Benefit from the incredible wisdom of Charles Spurgeon, passage by passage. Spurgeon’s writings on the Bible fill dozens of volumes; his thoughts on particular passages are scattered across numerous books and sermons. This volume collects his thoughts on 1 Peter in a commentary format, with illustrations and applications culled from his sermons and writings.
Use Spurgeon’s application-oriented content in your sermons—it’s clearly labeled. Find great illustrations with this hand-edited and hand-curated Logos Bible Software edition, which tags illustrations with preaching themes to make them searchable in Logos’ Sermon Starter Guide. Take advantage of Charles Spurgeon’s in-depth research to better understand, apply, and illustrate the Bible.
The Spurgeon Commentary: 1 Peter makes Spurgeon’s content accessible—there’s no longer a need to comb through many volumes looking for one nugget of wisdom. Spurgeon’s writings are now curated in a format that is tied directly to the biblical text.
The commentary directs you to places where Spurgeon explicitly cites or alludes to a verse, using specialized, technology-based research to offer you the best of Spurgeon. It highlights illustration content: illustrations accompany the commentary and are tagged with preaching themes, so the preacher looking for an illustration relating to either a topic or a verse will be able to find one easily. It highlights application content: each section of Scripture includes at least one application from Spurgeon based on those verses. It saves time: reading Spurgeon for pleasure is wonderful, but preachers and teachers working under deadlines need ways to streamline their sermon preparation process. This commentary does all this by trimming the excess out of Spurgeon’s sermon archive and increasing functionality, usability, and readability. Outdated language has even been updated, making Spurgeon’s writing easier than ever to understand.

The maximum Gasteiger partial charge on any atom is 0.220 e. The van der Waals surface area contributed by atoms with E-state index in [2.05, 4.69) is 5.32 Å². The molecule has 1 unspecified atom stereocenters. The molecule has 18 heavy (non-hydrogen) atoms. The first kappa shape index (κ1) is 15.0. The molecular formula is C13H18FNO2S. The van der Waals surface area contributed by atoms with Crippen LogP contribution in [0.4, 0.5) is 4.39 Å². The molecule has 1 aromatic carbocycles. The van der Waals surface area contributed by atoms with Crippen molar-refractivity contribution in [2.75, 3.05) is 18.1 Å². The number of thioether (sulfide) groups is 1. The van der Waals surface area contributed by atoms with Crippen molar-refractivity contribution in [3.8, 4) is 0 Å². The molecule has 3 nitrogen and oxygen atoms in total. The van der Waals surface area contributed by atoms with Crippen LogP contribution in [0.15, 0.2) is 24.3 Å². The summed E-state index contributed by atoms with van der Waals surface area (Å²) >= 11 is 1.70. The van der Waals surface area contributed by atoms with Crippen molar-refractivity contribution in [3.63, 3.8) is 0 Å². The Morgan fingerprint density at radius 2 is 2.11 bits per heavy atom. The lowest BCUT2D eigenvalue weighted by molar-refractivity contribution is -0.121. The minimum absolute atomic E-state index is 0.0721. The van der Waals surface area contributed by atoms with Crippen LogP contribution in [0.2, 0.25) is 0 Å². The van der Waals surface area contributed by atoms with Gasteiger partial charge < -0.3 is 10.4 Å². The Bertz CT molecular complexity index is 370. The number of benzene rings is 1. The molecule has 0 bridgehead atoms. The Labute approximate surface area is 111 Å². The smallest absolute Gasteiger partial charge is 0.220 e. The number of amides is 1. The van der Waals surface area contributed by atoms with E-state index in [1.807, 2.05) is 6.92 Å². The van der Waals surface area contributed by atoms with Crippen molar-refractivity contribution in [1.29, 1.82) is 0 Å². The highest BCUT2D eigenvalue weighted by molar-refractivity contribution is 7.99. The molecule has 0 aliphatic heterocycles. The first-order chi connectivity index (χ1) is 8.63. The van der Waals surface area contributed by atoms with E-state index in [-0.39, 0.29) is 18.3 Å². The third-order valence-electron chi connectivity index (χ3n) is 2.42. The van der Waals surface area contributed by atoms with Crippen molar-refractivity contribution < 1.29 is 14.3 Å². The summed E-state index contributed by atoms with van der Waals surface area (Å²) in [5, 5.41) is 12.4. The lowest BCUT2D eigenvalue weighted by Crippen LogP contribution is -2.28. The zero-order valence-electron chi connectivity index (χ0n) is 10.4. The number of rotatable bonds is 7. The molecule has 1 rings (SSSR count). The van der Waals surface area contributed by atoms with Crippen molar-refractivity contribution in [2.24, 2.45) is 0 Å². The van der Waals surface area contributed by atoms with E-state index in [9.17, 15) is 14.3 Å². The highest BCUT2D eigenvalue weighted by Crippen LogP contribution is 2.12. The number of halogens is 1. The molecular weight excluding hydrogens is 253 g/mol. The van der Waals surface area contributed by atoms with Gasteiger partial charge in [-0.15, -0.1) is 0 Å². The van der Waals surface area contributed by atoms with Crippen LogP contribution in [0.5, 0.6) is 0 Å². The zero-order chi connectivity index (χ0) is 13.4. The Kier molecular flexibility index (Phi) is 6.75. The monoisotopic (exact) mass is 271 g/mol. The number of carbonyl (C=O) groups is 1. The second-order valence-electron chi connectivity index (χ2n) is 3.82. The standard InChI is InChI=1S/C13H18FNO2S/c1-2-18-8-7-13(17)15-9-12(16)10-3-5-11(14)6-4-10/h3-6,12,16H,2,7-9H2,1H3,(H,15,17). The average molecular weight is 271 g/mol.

“There is such a thing as being hindered from prayer. When a man becomes cold, indifferent, and careless, one of the first things that will suffer will be his devotion. We may even have too much to do in God’s house, and so hinder our prayers by being like Martha, cumbered with much serving. I never heard of anyone who was cumbered with much praying. The more we do the more we should pray, and prayer should balance our service. Or rather, it should be the lifeblood of every action and saturate our entire life as the dew of heaven filled Gideon’s fleece. We cannot labor too much if prayer is proportionate, but I fear that some of us would do far more if we attempted less and prayed more about it.” (1 Peter 3:7)
“Could a man live without hope? Men manage to survive the worst condition of distress when they are encouraged by a hope, but is not suicide the natural result of the death of hope? Yes, we must have a hope, and the Christian is not left without one. He has ‘a living hope.’ That is to say, first, he has a hope within him, real, true, and operative. Some men’s hopes of heaven are not ‘living hopes,’ for they never stir them to action. They live as if they were going to hell, and yet they coolly talk about hoping that all will be well with them at last! A Christian’s hope purifies him, excites him to diligence, makes him seek after that which he expects to obtain.” (1 Peter 1:3)
“We not only need grace, but we need much grace, and also peace; and we need a greatly increased measure of both those blessings. Do not be satisfied with the grace that you already have. Be thankful for it, but ask for the divine multiplication of it. Regard the grace that you have already received as being like the boy’s loaves and fishes. Expect that Christ will continue to multiply it for you and for thousands of others round about you.” (1 Peter 1:2)